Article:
Triple Tax Advantaged Health Savings Account: What Does This Mean & Why Should I Care?

Triple Tax Advantaged Health Savings Account: What Does This Mean & Why Should I Care?

April 04, 2022

You’ve been working with a wealth manager for a few years now. Your savings are built up to a level that makes both mathematical and behavioral sense to you e.g., 3-12 months of expenses built up, targeted savings bucket for big life purchases, special expenses etc. You’ve received guidance and developed a game plan to pay down outstanding debt such as student loans. Things feel good. You’ve made real progress and are now exploring ways to maximize your retirement savings.

You are maxing out pretax contributions into the ol’ employer retirement plan (401k, 403b etc.). In doing this, you are putting retirement money away, receiving your employer match AND reducing your taxable income in the process. You may have a Roth 401k option available to you, but for the sake of this post, let’s say you don’t. You’ve reviewed the ins and outs of a Roth IRA, understand the income limits and are putting after tax dollars to work for your retirement.

  • Emergency Fund and Targeted Savings (check)
  • Debt Payment Game plan (check)
  • Employer Retirement Plan (check)
  • Roth IRA (check)

So, what’s next?

Do you open a non-retirement brokerage account and begin investing there as well? Maybe. But before deciding, I believe it’s worth exploring a health savings account (HSA).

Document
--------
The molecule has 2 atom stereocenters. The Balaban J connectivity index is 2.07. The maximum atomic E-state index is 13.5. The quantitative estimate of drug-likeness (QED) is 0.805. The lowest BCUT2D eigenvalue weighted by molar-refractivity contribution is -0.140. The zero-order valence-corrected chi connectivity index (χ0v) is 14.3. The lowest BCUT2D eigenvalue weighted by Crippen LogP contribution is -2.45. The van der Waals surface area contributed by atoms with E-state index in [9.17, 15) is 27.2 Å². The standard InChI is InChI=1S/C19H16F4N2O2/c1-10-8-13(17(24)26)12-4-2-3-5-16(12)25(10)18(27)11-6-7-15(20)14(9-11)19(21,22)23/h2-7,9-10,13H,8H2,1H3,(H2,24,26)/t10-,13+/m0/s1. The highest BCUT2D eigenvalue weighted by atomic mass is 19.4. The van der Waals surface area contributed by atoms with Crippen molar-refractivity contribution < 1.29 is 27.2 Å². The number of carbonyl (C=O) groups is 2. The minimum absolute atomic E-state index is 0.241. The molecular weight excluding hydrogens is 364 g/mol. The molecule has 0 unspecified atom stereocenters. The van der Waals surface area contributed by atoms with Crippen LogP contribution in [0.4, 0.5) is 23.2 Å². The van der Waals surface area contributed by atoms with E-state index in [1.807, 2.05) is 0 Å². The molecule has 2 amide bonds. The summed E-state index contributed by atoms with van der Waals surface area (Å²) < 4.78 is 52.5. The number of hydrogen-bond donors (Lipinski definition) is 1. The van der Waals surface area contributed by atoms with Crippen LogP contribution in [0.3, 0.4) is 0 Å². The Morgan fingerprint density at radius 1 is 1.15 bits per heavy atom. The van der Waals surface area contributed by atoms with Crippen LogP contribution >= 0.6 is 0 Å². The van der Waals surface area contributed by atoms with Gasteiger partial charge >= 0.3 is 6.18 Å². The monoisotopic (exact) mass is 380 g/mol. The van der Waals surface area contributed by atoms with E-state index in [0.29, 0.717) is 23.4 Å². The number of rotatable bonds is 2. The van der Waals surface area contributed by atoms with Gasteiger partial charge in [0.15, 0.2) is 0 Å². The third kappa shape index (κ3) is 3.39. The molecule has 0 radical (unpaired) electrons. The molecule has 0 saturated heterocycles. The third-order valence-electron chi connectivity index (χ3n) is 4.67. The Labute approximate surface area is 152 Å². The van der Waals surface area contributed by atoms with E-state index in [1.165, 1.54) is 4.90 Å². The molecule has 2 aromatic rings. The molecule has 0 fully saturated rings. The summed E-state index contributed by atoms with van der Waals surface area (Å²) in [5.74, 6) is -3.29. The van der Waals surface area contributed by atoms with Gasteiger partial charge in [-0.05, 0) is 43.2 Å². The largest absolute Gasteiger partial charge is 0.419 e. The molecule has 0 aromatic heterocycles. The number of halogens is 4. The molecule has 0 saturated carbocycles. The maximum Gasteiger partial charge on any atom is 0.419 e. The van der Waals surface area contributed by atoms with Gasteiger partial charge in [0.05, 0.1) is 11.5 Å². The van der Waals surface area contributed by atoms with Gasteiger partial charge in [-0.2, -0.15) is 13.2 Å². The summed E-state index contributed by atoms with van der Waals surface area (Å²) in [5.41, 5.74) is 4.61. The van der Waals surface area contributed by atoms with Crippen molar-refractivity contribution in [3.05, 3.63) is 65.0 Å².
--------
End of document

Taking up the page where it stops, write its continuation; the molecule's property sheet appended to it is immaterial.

HSAs are a relatively new account type. They were established by Congress in 2003 and offer very powerful advantages to savers.

Contributions to HSAs are tax-deductible (just like your pre-tax 401k contributions). When it comes time to take withdrawals, the investment gains AND the withdrawal itself are tax-free, so long as the funds are used to pay for qualified medical expenses. Hence the Triple Tax Advantage.

Sounds pretty good, right? Well, it gets better. After age 65, you are eligible to withdraw funds for ANY expense, not just qualified medical expenses. The one caveat being the withdrawal is subject to income tax. After age 65, if you withdrawal for a non-medical related expense, the withdrawal will be treated just like an IRA distribution i.e. the gains are tax free but the withdrawal itself will be viewed as income for that year and tax will be owed.

Unlike IRAs which have income limits, HSAs carry none. However, to be eligible to contribute to the HSA you must have a high-deductible health insurance plan (HDHP). Not all HDHPs are HSA eligible, so it’s super important you check with your employer or health insurance company before contributing.

Below is a table breaking down the contribution limits, minimum deductibles and out of pocket limits for 2022.